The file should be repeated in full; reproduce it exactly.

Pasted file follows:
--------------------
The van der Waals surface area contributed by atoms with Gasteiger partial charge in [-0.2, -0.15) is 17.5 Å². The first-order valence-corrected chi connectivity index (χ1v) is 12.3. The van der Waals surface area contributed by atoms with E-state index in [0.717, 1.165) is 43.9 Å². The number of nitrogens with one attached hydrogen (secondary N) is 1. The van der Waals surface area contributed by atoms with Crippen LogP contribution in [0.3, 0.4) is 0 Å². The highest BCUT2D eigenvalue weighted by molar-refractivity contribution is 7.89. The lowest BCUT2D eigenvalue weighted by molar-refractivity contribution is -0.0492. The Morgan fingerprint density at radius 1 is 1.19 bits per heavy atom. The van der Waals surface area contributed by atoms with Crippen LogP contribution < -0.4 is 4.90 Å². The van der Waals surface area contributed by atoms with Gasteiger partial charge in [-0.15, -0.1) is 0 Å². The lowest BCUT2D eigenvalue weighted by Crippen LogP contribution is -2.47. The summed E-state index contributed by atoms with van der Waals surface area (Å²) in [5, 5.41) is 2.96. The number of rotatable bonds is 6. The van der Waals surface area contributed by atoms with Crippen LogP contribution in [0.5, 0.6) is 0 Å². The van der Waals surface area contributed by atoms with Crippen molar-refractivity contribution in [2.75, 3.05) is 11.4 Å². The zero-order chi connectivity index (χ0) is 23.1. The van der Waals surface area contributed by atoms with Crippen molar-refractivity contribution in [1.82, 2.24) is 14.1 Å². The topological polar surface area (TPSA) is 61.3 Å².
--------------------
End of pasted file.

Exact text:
The van der Waals surface area contributed by atoms with Gasteiger partial charge in [-0.2, -0.15) is 17.5 Å². The first-order valence-corrected chi connectivity index (χ1v) is 12.3. The van der Waals surface area contributed by atoms with E-state index in [0.717, 1.165) is 43.9 Å². The number of nitrogens with one attached hydrogen (secondary N) is 1. The van der Waals surface area contributed by atoms with Crippen LogP contribution in [0.3, 0.4) is 0 Å². The highest BCUT2D eigenvalue weighted by molar-refractivity contribution is 7.89. The lowest BCUT2D eigenvalue weighted by molar-refractivity contribution is -0.0492. The Morgan fingerprint density at radius 1 is 1.19 bits per heavy atom. The van der Waals surface area contributed by atoms with Crippen LogP contribution < -0.4 is 4.90 Å². The van der Waals surface area contributed by atoms with Gasteiger partial charge in [-0.15, -0.1) is 0 Å². The lowest BCUT2D eigenvalue weighted by Crippen LogP contribution is -2.47. The summed E-state index contributed by atoms with van der Waals surface area (Å²) in [5, 5.41) is 2.96. The number of rotatable bonds is 6. The van der Waals surface area contributed by atoms with Crippen LogP contribution in [0.5, 0.6) is 0 Å². The van der Waals surface area contributed by atoms with Crippen molar-refractivity contribution in [2.75, 3.05) is 11.4 Å². The zero-order chi connectivity index (χ0) is 23.1. The van der Waals surface area contributed by atoms with Crippen molar-refractivity contribution in [1.82, 2.24) is 14.1 Å². The topological polar surface area (TPSA) is 61.3 Å².